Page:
One of the more common complaints of those who have held out against eBooks thus far is the comparative difficulty (and subsequent lack of charm) of presenting a book as a gift digitally rather than physically. Gift an eBook, however, launched this past week, is a venture that aims to level the playing field between the two.
A joint effort between independent publisher Constable & Robinson and pay as you go eBook service ValoBox, the service allows readers to buy a digital copy of a book and then send a free additional copy to a friend, along with a personalised message that will remain with their copy as an inscription would in a physical copy. Titles can be read on ValoBox’s reader, accessible through any web browser and compatible with all PCs, tablets and smartphones.
ValoBox co-founder Anna Lewis says of the scheme: ‘Digitisation has made books more accessible than ever, but some of the magic associated with gifting and sharing those reading experiences has been lost. You can hand someone a paper book without giving them instructions on how to open it, or worrying if they have the right reading device. This partnership with Constable & Robinson has given us the opportunity to address this and match both the thoughtful process of giving a physical book and the delight of receiving one.’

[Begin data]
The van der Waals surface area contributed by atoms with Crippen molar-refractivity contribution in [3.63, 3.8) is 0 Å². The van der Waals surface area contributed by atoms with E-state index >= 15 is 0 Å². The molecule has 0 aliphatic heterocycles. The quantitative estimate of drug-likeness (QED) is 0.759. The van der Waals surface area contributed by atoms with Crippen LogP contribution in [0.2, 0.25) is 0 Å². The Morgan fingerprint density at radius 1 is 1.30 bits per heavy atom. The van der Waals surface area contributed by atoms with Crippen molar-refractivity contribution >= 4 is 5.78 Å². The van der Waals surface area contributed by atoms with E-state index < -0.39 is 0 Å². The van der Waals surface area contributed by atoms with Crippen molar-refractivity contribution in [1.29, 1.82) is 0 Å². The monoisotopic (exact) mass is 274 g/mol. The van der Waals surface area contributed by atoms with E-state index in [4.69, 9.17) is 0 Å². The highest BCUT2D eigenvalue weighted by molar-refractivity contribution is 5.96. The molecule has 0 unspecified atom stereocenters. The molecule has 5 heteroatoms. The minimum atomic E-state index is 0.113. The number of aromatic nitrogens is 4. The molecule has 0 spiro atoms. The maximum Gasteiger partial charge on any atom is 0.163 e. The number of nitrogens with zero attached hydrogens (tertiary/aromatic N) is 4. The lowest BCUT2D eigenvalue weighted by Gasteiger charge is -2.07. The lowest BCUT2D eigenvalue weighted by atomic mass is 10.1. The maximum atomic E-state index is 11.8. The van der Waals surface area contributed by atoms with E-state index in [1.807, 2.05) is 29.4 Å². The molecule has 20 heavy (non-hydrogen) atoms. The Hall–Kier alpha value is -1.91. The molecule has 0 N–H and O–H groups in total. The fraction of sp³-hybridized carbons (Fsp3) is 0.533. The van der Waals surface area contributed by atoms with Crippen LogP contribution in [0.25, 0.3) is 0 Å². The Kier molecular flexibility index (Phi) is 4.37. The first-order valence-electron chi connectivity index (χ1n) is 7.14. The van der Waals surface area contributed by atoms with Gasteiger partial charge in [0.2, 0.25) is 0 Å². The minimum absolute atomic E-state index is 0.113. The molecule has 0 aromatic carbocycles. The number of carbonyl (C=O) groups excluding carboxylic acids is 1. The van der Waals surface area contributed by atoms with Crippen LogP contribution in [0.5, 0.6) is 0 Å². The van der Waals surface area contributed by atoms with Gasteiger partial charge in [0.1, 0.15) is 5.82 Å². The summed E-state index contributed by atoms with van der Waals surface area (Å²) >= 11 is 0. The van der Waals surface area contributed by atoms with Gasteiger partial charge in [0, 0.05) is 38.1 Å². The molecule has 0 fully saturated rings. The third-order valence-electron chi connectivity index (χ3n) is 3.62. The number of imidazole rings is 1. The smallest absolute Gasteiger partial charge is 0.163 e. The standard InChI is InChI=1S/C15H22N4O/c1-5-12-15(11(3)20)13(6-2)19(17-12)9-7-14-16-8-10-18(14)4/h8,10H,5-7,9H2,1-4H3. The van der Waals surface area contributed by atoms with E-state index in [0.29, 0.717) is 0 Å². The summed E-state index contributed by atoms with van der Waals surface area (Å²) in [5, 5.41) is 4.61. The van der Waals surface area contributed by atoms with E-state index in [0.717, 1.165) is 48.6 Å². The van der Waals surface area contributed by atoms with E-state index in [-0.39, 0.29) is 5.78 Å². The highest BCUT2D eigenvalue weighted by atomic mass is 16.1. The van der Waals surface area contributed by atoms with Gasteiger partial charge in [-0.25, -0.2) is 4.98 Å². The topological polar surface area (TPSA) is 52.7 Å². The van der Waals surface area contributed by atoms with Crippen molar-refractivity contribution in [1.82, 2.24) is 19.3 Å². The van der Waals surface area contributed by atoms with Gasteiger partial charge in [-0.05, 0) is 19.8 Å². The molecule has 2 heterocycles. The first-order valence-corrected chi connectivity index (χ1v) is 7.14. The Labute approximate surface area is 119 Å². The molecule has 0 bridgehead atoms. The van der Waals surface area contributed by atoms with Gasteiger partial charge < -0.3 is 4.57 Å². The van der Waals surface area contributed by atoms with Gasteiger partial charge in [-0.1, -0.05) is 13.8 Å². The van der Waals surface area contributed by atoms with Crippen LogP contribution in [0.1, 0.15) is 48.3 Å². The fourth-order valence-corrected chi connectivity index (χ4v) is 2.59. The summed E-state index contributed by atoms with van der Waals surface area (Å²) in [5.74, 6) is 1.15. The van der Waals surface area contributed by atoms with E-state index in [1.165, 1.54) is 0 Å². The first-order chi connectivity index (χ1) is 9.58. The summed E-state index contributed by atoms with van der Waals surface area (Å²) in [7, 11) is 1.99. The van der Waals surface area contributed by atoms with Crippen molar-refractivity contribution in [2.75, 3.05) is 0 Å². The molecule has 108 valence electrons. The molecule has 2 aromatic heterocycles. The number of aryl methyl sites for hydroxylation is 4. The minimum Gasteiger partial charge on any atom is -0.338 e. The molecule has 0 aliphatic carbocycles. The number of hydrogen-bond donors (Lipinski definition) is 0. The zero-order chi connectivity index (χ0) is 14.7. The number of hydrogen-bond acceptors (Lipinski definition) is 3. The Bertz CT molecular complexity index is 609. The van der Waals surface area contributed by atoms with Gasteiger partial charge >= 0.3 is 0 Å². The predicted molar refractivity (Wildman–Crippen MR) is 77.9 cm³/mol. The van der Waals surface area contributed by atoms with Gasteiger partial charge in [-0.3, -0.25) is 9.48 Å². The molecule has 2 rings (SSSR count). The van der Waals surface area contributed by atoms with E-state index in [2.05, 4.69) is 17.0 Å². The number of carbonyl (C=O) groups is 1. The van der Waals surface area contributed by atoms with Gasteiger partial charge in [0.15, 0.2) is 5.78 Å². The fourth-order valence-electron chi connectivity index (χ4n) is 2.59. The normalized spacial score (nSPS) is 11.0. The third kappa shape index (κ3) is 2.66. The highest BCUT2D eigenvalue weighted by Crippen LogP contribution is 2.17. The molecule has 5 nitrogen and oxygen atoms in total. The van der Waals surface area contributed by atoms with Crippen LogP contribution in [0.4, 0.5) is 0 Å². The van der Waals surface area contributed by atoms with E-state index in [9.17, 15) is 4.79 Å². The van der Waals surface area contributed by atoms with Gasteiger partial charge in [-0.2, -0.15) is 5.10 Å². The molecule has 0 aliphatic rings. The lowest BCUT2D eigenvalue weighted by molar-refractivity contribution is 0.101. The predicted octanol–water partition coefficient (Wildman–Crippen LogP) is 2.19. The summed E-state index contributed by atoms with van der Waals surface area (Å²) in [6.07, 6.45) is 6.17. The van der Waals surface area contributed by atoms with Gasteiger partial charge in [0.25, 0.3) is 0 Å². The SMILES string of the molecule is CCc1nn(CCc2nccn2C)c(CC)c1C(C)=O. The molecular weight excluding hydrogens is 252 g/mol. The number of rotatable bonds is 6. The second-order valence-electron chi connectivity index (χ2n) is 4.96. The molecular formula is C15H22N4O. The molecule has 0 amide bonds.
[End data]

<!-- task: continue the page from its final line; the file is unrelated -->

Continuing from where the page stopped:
Constable & Robinson’s director of Digital & Communications, Rob Nichols, unsurprisingly agrees: ‘Sharing newly read books and favourite authors with friends and family is what readers love to do. Our partnership with ValoBox […] will now allow readers to do just that in a way that is personal, not digital; enthusiastic, not algorithmic. Gift an eBook is just one way that ValoBox’s technology will enable authors, publishers and readers to connect and share their love of books.’
The service has launched with over 2,000 titles readily available. ValoBox users can also profit from recommending books they read to others – every sale that comes from one of their recommendations gives them 25% of the sale price back, which is automatically added to their ValoBox account.
He was chief hack and music editor of webzine Brazen from 2006 to 2010, and hosted Left of the Dial on Subcity Radio from 2008 to 2011.
He can be heard semi-regularly on the podcast of Scottish cultural blog Scots Whay Hae ('20th best website in Scotland!' - The List), and in 2011 founded Seen Your Video, a film and music podcast and blog based in Glasgow. He has a Masters degree in Scottish Literature from the University of Glasgow that will never have any practical application. You are on a hiding to nothing if you follow him on Twitter expecting any kind of hot publishing scoop.